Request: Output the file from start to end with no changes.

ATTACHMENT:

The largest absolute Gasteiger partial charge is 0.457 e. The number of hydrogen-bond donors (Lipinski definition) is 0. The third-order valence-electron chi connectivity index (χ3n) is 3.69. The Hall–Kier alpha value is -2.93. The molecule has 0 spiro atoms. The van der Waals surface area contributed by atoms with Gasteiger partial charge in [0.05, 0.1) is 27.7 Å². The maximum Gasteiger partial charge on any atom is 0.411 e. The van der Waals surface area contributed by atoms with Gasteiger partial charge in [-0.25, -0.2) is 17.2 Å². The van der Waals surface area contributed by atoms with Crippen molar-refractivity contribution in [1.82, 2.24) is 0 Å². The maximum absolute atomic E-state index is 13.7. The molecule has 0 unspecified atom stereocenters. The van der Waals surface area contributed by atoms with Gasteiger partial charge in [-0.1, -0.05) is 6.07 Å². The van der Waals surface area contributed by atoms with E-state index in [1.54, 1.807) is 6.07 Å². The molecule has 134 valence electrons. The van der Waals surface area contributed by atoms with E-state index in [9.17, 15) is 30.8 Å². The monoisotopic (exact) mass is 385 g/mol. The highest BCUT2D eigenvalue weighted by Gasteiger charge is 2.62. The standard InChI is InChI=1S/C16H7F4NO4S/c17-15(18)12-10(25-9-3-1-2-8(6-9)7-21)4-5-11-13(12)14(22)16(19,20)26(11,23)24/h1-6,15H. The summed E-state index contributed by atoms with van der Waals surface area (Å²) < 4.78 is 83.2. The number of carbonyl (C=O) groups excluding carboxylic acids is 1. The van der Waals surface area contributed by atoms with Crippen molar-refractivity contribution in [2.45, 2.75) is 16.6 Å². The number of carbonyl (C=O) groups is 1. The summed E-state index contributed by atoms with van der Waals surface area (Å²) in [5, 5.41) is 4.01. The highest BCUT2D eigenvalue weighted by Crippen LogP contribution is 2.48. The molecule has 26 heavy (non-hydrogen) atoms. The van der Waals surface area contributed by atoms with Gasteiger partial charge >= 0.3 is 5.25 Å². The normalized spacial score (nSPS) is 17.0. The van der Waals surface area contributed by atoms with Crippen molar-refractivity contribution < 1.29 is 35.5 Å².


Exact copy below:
The largest absolute Gasteiger partial charge is 0.457 e. The number of hydrogen-bond donors (Lipinski definition) is 0. The third-order valence-electron chi connectivity index (χ3n) is 3.69. The Hall–Kier alpha value is -2.93. The molecule has 0 spiro atoms. The van der Waals surface area contributed by atoms with Gasteiger partial charge in [0.05, 0.1) is 27.7 Å². The maximum Gasteiger partial charge on any atom is 0.411 e. The van der Waals surface area contributed by atoms with Gasteiger partial charge in [-0.25, -0.2) is 17.2 Å². The van der Waals surface area contributed by atoms with Crippen molar-refractivity contribution in [1.82, 2.24) is 0 Å². The maximum absolute atomic E-state index is 13.7. The molecule has 0 unspecified atom stereocenters. The van der Waals surface area contributed by atoms with Gasteiger partial charge in [-0.1, -0.05) is 6.07 Å². The van der Waals surface area contributed by atoms with E-state index in [1.54, 1.807) is 6.07 Å². The molecule has 134 valence electrons. The van der Waals surface area contributed by atoms with E-state index in [9.17, 15) is 30.8 Å². The monoisotopic (exact) mass is 385 g/mol. The highest BCUT2D eigenvalue weighted by Gasteiger charge is 2.62. The standard InChI is InChI=1S/C16H7F4NO4S/c17-15(18)12-10(25-9-3-1-2-8(6-9)7-21)4-5-11-13(12)14(22)16(19,20)26(11,23)24/h1-6,15H. The summed E-state index contributed by atoms with van der Waals surface area (Å²) < 4.78 is 83.2. The number of carbonyl (C=O) groups excluding carboxylic acids is 1. The van der Waals surface area contributed by atoms with Crippen molar-refractivity contribution in [2.45, 2.75) is 16.6 Å². The number of carbonyl (C=O) groups is 1. The summed E-state index contributed by atoms with van der Waals surface area (Å²) in [5, 5.41) is 4.01. The highest BCUT2D eigenvalue weighted by Crippen LogP contribution is 2.48. The molecule has 26 heavy (non-hydrogen) atoms. The van der Waals surface area contributed by atoms with Gasteiger partial charge >= 0.3 is 5.25 Å². The normalized spacial score (nSPS) is 17.0. The van der Waals surface area contributed by atoms with Crippen molar-refractivity contribution < 1.29 is 35.5 Å².